Rigor-type mutation in the kinesin-related protein HsEg5 changes its subcellular localization and induces microtubule bundling

Cell Motil Cytoskeleton. 1998;40(2):174-82. doi: 10.1002/(SICI)1097-0169(1998)40:2<174::AID-CM6>3.0.CO;2-F.

Abstract

HsEg5 is a human kinesin-related motor protein essential for the formation of a bipolar mitotic spindle. It interacts with the mitotic centrosomes in a phosphorylation-dependent manner. To investigate further the mechanisms involved in targetting HsEg5 to the spindle apparatus, we expressed various mutants of HsEg5 in HeLa cells. All these mutants share a mutation of Thr-112 in the N-terminal motor domain, resulting in the inactivation of the ATP binding domain. In vitro, the HsEg5-T112N mutant motor domain showed a nucleotide-independent microtubule association, typical of a kinesin protein binding to microtubules in a rigor state. In vivo, overexpression of the HsEg5 rigor mutant in HeLa cells induced, in interphase, microtubule bundling, and, in mitosis, the formation of monopolar mitotic spindles similar to those observed after microinjection of anti-HsEg5 antibodies. Localization of the HsEg5 rigor mutant on cytoplasmic microtubules did not require the C-terminal tail domain but was lost when the stalk domain was also deleted. Sucrose gradient centrifugation experiments showed that microtubule bundling was most likely caused by the binding of HsEg5 mutants in a dimeric state. These results demonstrate that the precise subcellular localization of HsEg5 in vivo is regulated not only by the phosphorylation of the tail domain but also by the oligomeric state of the protein.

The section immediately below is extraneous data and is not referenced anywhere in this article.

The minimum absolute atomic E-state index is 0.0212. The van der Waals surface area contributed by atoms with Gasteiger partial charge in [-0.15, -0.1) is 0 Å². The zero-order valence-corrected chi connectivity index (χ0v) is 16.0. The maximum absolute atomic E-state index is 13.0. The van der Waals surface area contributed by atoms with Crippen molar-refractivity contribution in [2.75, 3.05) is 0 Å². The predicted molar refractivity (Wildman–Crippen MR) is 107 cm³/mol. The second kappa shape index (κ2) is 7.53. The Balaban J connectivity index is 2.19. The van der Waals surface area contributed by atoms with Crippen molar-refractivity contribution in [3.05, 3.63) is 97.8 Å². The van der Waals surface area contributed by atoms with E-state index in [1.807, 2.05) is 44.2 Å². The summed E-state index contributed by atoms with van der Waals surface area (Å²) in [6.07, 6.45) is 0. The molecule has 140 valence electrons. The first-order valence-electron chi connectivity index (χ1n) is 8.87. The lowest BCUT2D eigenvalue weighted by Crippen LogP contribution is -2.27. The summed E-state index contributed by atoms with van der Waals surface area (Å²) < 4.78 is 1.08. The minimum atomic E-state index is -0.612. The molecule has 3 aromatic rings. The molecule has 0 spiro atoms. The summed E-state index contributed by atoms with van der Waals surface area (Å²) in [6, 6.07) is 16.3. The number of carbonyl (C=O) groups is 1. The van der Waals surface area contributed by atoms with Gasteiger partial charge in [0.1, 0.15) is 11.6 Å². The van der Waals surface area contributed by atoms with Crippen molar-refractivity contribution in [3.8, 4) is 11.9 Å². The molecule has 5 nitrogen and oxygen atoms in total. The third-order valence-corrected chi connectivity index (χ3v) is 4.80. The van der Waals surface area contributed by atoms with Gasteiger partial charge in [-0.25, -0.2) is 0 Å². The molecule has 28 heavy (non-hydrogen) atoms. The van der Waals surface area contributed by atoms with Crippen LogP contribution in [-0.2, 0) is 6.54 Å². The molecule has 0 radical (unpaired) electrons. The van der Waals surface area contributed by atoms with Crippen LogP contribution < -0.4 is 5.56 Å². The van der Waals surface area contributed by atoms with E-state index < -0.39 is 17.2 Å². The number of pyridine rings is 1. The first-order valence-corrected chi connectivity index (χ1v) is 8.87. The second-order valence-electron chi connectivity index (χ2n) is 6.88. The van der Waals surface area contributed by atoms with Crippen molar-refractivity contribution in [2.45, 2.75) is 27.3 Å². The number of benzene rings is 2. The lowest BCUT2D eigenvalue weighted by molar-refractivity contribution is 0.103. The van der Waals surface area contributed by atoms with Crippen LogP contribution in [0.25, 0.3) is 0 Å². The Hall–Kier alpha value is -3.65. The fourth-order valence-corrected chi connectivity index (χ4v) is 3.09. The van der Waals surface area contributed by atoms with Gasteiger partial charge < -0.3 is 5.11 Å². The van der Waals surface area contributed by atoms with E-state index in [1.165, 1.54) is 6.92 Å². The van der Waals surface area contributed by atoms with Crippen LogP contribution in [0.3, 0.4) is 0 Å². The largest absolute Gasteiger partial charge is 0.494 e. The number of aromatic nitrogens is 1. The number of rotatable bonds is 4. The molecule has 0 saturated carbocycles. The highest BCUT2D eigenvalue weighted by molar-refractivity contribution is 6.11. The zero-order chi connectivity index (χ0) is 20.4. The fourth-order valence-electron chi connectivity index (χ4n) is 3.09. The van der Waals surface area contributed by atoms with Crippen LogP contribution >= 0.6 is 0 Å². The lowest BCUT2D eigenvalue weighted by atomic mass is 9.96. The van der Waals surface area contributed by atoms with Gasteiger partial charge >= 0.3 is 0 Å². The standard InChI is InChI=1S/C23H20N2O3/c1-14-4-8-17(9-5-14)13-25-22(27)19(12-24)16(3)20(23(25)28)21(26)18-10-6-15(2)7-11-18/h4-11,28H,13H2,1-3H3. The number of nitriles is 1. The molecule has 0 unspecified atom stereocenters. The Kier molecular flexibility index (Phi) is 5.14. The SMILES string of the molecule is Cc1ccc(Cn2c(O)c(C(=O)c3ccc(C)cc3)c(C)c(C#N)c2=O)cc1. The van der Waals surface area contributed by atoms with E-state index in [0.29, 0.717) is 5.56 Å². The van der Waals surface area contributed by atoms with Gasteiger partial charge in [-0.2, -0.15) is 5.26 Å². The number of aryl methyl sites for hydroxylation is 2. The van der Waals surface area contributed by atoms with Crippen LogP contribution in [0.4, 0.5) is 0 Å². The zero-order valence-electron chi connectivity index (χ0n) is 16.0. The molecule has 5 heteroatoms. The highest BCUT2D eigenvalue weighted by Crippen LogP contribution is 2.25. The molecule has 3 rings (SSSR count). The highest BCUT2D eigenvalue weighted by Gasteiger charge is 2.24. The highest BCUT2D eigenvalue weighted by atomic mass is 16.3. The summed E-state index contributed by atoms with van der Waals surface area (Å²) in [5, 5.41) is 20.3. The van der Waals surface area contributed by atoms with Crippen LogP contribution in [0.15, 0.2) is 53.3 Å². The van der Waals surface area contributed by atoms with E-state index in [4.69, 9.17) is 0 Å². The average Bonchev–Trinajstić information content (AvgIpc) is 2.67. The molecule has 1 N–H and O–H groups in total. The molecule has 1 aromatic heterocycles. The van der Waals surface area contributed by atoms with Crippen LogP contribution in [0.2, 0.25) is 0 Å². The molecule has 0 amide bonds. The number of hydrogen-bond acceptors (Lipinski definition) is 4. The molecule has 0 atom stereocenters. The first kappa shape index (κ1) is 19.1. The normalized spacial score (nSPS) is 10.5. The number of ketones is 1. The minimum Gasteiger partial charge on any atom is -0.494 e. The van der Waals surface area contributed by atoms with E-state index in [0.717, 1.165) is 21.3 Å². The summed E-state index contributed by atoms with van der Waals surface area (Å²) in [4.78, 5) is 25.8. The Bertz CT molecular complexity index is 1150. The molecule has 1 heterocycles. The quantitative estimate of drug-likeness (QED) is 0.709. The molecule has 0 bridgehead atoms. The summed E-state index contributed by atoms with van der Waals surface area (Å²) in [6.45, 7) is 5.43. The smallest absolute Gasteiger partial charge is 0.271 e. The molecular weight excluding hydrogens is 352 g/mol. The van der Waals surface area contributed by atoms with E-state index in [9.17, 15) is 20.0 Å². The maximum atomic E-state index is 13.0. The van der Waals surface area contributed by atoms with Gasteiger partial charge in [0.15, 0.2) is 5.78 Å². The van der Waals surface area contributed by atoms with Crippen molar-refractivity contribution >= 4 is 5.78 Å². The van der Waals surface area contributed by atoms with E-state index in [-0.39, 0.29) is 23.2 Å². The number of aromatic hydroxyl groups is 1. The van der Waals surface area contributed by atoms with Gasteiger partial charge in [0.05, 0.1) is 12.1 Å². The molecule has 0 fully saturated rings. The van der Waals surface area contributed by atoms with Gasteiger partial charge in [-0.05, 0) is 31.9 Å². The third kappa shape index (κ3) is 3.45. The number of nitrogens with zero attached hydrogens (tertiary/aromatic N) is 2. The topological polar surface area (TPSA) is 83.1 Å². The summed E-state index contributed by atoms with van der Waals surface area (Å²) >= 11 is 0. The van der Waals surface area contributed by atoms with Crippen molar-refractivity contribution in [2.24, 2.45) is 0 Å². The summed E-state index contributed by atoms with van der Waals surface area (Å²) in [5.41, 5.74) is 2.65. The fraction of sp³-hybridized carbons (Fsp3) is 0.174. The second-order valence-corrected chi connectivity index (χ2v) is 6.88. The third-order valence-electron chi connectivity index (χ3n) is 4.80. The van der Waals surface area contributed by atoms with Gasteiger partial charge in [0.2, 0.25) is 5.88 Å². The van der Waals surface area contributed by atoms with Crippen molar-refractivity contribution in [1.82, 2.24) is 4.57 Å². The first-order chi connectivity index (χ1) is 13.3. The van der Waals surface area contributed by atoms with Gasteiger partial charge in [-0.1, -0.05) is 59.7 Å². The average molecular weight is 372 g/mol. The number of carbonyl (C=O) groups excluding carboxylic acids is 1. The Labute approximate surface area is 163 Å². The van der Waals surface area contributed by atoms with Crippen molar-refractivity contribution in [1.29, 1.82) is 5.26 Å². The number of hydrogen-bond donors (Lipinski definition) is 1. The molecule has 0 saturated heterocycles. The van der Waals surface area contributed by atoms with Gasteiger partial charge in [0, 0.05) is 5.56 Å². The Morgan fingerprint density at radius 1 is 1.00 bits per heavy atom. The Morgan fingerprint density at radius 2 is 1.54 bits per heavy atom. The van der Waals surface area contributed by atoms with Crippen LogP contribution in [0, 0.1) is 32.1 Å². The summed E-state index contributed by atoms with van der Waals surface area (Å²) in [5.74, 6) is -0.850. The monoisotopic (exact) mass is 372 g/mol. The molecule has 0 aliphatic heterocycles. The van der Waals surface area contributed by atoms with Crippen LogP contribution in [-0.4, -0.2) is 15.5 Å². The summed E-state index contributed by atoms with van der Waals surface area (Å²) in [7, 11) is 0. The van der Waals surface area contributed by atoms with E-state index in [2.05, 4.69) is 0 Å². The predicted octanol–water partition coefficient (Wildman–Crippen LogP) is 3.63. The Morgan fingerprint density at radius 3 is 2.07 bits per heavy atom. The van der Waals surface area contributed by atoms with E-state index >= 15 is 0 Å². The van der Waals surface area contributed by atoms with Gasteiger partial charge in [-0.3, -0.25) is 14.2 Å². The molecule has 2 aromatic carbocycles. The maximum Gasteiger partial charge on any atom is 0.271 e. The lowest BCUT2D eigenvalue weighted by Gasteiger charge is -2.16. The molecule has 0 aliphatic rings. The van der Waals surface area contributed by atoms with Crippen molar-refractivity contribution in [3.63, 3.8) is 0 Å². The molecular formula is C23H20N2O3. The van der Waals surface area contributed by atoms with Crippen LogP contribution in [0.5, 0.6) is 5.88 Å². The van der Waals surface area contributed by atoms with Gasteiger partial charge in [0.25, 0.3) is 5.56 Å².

Publication types

  • Research Support, Non-U.S. Gov't

MeSH terms

  • Adenosine Triphosphate / metabolism
  • Cell Movement / physiology*
  • HeLa Cells
  • Humans
  • Interphase / physiology
  • Microtubule-Associated Proteins / genetics*
  • Point Mutation*
  • Protein Binding
  • Protein Structure, Tertiary
  • Spindle Apparatus / physiology*
  • Subcellular Fractions / metabolism*

Substances

  • Microtubule-Associated Proteins
  • Adenosine Triphosphate